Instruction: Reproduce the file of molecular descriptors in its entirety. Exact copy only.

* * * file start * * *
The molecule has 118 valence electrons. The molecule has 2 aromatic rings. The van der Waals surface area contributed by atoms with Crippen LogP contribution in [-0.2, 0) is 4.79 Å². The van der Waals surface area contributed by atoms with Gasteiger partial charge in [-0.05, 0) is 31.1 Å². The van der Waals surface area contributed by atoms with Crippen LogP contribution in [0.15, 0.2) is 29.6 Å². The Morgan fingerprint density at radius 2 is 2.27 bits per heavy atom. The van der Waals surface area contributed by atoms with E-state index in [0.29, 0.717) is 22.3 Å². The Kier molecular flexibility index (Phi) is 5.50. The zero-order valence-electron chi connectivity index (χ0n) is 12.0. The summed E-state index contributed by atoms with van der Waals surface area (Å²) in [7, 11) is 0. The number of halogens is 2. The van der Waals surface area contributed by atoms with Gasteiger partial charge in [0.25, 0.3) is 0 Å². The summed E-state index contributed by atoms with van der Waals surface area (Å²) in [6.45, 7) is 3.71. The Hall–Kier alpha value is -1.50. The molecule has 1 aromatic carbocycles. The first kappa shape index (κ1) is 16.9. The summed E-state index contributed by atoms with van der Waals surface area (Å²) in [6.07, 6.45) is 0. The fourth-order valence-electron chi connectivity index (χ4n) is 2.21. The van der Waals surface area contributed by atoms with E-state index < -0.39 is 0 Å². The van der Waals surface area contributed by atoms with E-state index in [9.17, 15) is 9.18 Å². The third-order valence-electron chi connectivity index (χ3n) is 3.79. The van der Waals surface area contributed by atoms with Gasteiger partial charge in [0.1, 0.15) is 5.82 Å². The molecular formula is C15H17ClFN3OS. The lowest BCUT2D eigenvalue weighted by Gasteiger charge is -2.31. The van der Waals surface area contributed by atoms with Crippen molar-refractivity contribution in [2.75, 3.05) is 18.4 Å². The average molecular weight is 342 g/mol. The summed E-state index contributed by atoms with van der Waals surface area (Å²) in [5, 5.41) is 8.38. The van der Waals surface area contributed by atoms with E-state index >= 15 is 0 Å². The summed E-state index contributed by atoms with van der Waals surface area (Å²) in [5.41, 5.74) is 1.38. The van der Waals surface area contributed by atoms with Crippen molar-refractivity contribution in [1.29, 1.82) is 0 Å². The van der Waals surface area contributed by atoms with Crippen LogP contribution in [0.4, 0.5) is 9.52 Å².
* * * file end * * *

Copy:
The molecule has 118 valence electrons. The molecule has 2 aromatic rings. The van der Waals surface area contributed by atoms with Crippen LogP contribution in [-0.2, 0) is 4.79 Å². The van der Waals surface area contributed by atoms with Gasteiger partial charge in [-0.05, 0) is 31.1 Å². The van der Waals surface area contributed by atoms with Crippen LogP contribution in [0.15, 0.2) is 29.6 Å². The Morgan fingerprint density at radius 2 is 2.27 bits per heavy atom. The van der Waals surface area contributed by atoms with E-state index in [0.29, 0.717) is 22.3 Å². The Kier molecular flexibility index (Phi) is 5.50. The zero-order valence-electron chi connectivity index (χ0n) is 12.0. The summed E-state index contributed by atoms with van der Waals surface area (Å²) in [7, 11) is 0. The number of halogens is 2. The van der Waals surface area contributed by atoms with Gasteiger partial charge in [0.25, 0.3) is 0 Å². The summed E-state index contributed by atoms with van der Waals surface area (Å²) in [6.45, 7) is 3.71. The Hall–Kier alpha value is -1.50. The molecule has 1 aromatic carbocycles. The first kappa shape index (κ1) is 16.9. The summed E-state index contributed by atoms with van der Waals surface area (Å²) in [6.07, 6.45) is 0. The fourth-order valence-electron chi connectivity index (χ4n) is 2.21. The van der Waals surface area contributed by atoms with E-state index < -0.39 is 0 Å². The van der Waals surface area contributed by atoms with E-state index in [9.17, 15) is 9.18 Å². The third-order valence-electron chi connectivity index (χ3n) is 3.79. The van der Waals surface area contributed by atoms with Gasteiger partial charge in [0.1, 0.15) is 5.82 Å². The molecular formula is C15H17ClFN3OS. The lowest BCUT2D eigenvalue weighted by Gasteiger charge is -2.31. The van der Waals surface area contributed by atoms with Crippen molar-refractivity contribution in [2.75, 3.05) is 18.4 Å². The average molecular weight is 342 g/mol. The summed E-state index contributed by atoms with van der Waals surface area (Å²) in [5, 5.41) is 8.38. The van der Waals surface area contributed by atoms with E-state index >= 15 is 0 Å². The summed E-state index contributed by atoms with van der Waals surface area (Å²) in [5.41, 5.74) is 1.38. The van der Waals surface area contributed by atoms with Crippen molar-refractivity contribution in [1.29, 1.82) is 0 Å². The van der Waals surface area contributed by atoms with Crippen LogP contribution in [0.4, 0.5) is 9.52 Å².